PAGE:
For car manufacturers, the costs are already mounting up. Ford said if the shortage continued affecting production into the second quarter it could end up costing the company between $1bn and $2.25bn this year.
Naturally, carmakers are not happy with the turn of events and this has already resulted in finger-pointing. An unnamed Volkswagen executive told Reuters:
“This has caused a lot of trouble. If the supplier didn’t have a chip problem in its own supply chain, we would get our control units.”
This could foreshadow legal disputes as companies wrangle over who is responsible for the shortages affecting their bottom lines. In February, Volkswagen blamed its chip suppliers for not giving warning of the shortage in time. Volkswagen’s chief has since said the German firm would look to do business directly with semiconductor makers. If others were to follow suit, it could end up reshaping the setup of the semiconductor ecosystem.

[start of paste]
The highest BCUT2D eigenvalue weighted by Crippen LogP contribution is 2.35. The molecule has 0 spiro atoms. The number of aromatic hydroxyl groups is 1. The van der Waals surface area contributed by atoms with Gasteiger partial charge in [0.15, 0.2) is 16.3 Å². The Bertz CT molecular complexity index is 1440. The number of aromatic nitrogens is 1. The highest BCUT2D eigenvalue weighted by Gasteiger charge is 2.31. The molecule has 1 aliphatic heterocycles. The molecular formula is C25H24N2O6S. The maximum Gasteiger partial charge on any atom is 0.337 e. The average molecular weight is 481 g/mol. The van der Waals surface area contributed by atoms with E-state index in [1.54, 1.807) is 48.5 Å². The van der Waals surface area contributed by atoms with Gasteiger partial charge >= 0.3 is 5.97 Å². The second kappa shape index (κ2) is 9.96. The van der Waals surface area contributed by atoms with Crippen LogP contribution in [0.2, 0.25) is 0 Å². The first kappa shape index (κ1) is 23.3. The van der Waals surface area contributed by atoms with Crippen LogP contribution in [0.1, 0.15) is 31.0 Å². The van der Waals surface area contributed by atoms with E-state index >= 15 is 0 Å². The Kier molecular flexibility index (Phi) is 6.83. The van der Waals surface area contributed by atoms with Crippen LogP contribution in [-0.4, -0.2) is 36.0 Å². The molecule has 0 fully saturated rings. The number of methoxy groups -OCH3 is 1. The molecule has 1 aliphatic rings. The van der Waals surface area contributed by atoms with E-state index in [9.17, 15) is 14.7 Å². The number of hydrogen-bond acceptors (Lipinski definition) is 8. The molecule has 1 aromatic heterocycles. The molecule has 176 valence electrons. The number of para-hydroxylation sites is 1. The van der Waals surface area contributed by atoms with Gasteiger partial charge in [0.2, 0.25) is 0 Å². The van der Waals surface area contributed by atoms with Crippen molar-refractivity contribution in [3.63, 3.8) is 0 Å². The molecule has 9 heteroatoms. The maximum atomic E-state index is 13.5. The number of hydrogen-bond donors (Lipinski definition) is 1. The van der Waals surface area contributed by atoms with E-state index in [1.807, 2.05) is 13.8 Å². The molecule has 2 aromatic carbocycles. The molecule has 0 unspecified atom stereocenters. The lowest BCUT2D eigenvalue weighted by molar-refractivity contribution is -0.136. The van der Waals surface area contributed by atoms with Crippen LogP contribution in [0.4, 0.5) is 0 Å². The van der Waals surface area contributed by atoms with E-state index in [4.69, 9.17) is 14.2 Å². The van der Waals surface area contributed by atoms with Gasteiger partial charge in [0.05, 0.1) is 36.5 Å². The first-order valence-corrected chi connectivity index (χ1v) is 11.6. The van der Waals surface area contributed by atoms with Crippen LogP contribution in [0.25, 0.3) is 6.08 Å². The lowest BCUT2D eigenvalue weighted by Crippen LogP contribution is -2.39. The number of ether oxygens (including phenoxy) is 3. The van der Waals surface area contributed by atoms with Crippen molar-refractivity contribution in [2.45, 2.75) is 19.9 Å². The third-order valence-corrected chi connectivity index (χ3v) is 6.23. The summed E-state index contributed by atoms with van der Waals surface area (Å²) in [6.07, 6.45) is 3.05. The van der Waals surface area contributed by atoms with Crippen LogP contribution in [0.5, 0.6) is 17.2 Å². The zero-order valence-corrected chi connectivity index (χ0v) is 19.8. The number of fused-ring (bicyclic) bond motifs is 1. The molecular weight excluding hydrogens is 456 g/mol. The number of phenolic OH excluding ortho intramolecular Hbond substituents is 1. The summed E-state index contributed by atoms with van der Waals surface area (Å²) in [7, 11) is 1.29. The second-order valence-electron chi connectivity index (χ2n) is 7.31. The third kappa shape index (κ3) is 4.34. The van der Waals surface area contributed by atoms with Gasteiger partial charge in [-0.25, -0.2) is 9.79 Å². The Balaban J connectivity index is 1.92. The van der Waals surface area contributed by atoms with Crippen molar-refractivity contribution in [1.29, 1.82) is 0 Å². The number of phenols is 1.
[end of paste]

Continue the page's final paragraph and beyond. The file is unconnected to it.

All this comes at a time when countries are still reeling from the economic devastation of the pandemic. It could also have a knock-on impact on automaker jobs. Factories sitting idle mean manufacturers will be less inclined to make new hires and if chip supply fails to pick up some may be forced to make redundancies to protect already battered bottom lines.
Does anyone win out the global shortage? In theory, it could be good news for chipmakers. Demand outpacing supply makes their products more valuable, which tends to raise the price of goods. These costs could then be passed onto other businesses and consumers.